China, Canada & the World: Bilateral Relations and Geopolitical Consequences



The Global Risk Institute (GRI) hosted Margaret McCuaig-Johnston, Senior Fellow, Institute for Science, Society, and Policy at the University of Ottawa, as part of its webinar series, “Managing Risk Through and After the Pandemic.” The event focused on the geopolitical dynamics at play between China, Canada and the larger world. In her prepared remarks, Margaret spoke to:

  • China’s COVID-19 response and related controversies
  • The status of Canada-China bilateral relations, and current issues of interest and/or strain, including citizen detentions, human rights, social credit, and cyber security concerns
  • The experience of Canadian businesses in China, including joint ventures and technology transfers
  • Ongoing controversies stemming from changes to national security law in Hong Kong and implications for foreign companies like financial institutions

Topics raised in the question & answer period included:

  • The course of the U.S.-China relationship and its implications for Canada
  • Huawei and 5G telecommunications in Canada
  • The Belt & Road Initiative (BRI) and Chinese overseas investment
  • The long-term prospects for Canadian financial institutions in China


Margaret McCuaig-Johnston

Senior Fellow, Institute for Science, Society and Policy, University of Ottawa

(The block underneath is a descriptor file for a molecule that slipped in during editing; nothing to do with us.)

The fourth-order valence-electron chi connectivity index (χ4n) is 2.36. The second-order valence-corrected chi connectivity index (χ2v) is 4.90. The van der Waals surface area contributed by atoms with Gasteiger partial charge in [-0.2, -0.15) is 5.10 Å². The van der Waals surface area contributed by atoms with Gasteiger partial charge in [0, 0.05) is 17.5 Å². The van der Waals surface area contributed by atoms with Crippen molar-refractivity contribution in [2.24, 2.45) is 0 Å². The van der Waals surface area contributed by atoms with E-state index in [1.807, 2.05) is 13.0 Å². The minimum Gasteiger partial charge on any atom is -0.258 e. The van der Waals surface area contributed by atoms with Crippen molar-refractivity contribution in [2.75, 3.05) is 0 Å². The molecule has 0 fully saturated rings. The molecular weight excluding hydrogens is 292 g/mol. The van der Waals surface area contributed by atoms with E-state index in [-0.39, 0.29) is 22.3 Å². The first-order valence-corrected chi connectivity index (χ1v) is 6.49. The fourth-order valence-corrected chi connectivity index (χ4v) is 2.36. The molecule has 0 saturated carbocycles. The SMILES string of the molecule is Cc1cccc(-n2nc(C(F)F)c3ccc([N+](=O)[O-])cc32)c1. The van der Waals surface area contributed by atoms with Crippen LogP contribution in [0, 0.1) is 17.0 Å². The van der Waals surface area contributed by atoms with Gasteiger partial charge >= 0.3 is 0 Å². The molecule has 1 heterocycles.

Senior Fellow, China Institute, University of Alberta
Distinguished Fellow, Asia Pacific Foundation of Canada

Margaret McCuaig-Johnston is Senior Fellow in the Institute for Science, Society and Policy at the University of Ottawa where she is lecturing and writing on China’s innovation policies since 2013. In addition, she is a Senior Fellow at the China Institute of the University of Alberta where she has published research on China’s innovation system and Canada-China S&T relations. In 2018 she accepted an invitation to be a Distinguished Fellow of the Asia Pacific Foundation of Canada where she has published on China’s incubators for start-up companies, as well as Research Associate at the Center for China Innovation Research & Training at Duke University in Kunshan. Margaret is a former Executive Vice-President at the National Sciences and Engineering Research Council (NSERC), and has served as an Assistant Deputy Minister at the federal Department of Finance and Natural Resources Canada. Margaret’s op-eds and interviews have been published in the Washington Post, the Washington Times, the Globe and Mail, the Vancouver Star, the Ottawa Citizen, the BBC, CBC, CTV, Global News, Bloomberg BNN, and Radio Free Asia among others.